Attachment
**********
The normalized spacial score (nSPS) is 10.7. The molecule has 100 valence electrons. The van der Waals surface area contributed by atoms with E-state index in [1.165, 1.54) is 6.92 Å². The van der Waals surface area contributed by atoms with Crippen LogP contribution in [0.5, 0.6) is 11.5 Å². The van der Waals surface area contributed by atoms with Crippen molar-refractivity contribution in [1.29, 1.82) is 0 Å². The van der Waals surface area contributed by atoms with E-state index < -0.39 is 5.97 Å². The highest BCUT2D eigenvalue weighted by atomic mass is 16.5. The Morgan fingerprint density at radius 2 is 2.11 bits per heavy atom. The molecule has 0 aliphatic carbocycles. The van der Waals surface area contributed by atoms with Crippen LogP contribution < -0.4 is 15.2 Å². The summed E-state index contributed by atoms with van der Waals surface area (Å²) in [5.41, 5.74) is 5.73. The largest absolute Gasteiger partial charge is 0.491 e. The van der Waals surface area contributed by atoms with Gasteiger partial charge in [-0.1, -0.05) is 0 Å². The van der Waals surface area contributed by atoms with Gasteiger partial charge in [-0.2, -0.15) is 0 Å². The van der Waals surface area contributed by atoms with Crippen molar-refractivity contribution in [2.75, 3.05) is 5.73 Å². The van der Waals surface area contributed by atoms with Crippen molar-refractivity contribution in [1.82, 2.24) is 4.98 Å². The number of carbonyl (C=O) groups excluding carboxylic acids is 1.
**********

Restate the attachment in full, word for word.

The normalized spacial score (nSPS) is 10.7. The molecule has 100 valence electrons. The van der Waals surface area contributed by atoms with E-state index in [1.165, 1.54) is 6.92 Å². The van der Waals surface area contributed by atoms with Crippen LogP contribution in [0.5, 0.6) is 11.5 Å². The van der Waals surface area contributed by atoms with Crippen molar-refractivity contribution in [1.29, 1.82) is 0 Å². The van der Waals surface area contributed by atoms with E-state index < -0.39 is 5.97 Å². The highest BCUT2D eigenvalue weighted by atomic mass is 16.5. The Morgan fingerprint density at radius 2 is 2.11 bits per heavy atom. The molecule has 0 aliphatic carbocycles. The van der Waals surface area contributed by atoms with Crippen LogP contribution < -0.4 is 15.2 Å². The summed E-state index contributed by atoms with van der Waals surface area (Å²) in [5.41, 5.74) is 5.73. The largest absolute Gasteiger partial charge is 0.491 e. The van der Waals surface area contributed by atoms with Gasteiger partial charge in [-0.1, -0.05) is 0 Å². The van der Waals surface area contributed by atoms with Gasteiger partial charge in [-0.2, -0.15) is 0 Å². The van der Waals surface area contributed by atoms with Crippen molar-refractivity contribution in [2.75, 3.05) is 5.73 Å². The van der Waals surface area contributed by atoms with Crippen molar-refractivity contribution in [1.82, 2.24) is 4.98 Å². The number of carbonyl (C=O) groups excluding carboxylic acids is 1.